This is a segment of a colorized mosaic from NASA’s Cassini mission that shows the most complete view yet of Titan’s northern land of lakes and seas. Saturn’s moon Titan is the only world in our solar system other than Earth that has stable liquid on its surface. The liquid in Titan’s lakes and seas is mostly methane and ethane. The data were obtained by Cassini’s radar instrument from 2004 to 2013. In this color scheme, liquids appear blue and black depending on the way the radar bounced off the surface. Land areas appear yellow to white. Punga Mare is just below the north pole.
Most of the bodies of liquid on Titan occur in the northern hemisphere. In fact nearly all the lakes and seas on Titan fall into a box covering about 600 by 1,100 miles (900 by 1,800 kilometers). Only 3 percent of the liquid at Titan falls outside of this area.
Scientists involved in the discoveries have been cautious, saying that the features could also be floating debris or bubbles. At Kraken Mare, however, Cassini researchers detected a wavelike feature with both the spacecraft’s radar and a mapping spectrometer. That double detection gives Alexander Hayes, a planetary scientist at Cornell, extra confidence. “It’s most likely waves,” Hayes says. He calculates that the waves are moving at about 0.7 meters per second and at heights of about 1.5 centimeters. “They’re not huge,” he says. Right now, Hayes says, the waves seem to be appearing only in scattered patches where islands or canyons could be funneling winds—a phenomenon that sailors call cat’s paws. In January, Cassini will make another flyby of Titan that will allow the spectrometer a chance to confirm a radar feature detected in Punga Mare.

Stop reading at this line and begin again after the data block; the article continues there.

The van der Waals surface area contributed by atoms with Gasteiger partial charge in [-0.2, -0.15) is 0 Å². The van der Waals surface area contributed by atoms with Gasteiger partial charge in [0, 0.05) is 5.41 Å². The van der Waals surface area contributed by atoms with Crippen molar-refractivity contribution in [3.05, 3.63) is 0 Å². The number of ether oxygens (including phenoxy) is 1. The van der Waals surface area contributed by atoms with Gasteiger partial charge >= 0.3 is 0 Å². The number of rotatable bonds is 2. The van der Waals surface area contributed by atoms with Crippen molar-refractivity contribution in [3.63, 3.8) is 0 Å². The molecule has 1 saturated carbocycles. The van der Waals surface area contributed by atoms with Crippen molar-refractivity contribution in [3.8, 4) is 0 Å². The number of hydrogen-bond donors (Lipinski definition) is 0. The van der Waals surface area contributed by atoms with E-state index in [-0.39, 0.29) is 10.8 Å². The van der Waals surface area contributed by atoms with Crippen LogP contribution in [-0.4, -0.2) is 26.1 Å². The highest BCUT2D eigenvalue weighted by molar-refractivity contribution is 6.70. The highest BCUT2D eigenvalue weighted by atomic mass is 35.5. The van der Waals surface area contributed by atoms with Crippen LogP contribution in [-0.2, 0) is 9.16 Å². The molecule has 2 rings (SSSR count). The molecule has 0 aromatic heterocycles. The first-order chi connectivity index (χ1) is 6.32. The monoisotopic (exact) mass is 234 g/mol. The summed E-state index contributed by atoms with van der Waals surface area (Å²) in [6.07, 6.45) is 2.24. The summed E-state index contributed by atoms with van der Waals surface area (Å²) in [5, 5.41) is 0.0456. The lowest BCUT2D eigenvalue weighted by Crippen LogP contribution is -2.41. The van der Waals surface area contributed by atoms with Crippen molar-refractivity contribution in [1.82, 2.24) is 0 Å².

NASA Chief Scientist Ellen Stofan, who has spent much of her career studying Titan, calls the results a “vindication” for those who predicted seasonal change. “To me, it’s exciting,” she says. “It says that Titan is a dynamic place.” She says that Cassini scientists can now look for evidence that the waves, now or in the past, have eroded into the jagged, frozen shorelines and created long, straight beaches—features that have been mostly lacking in Cassini data.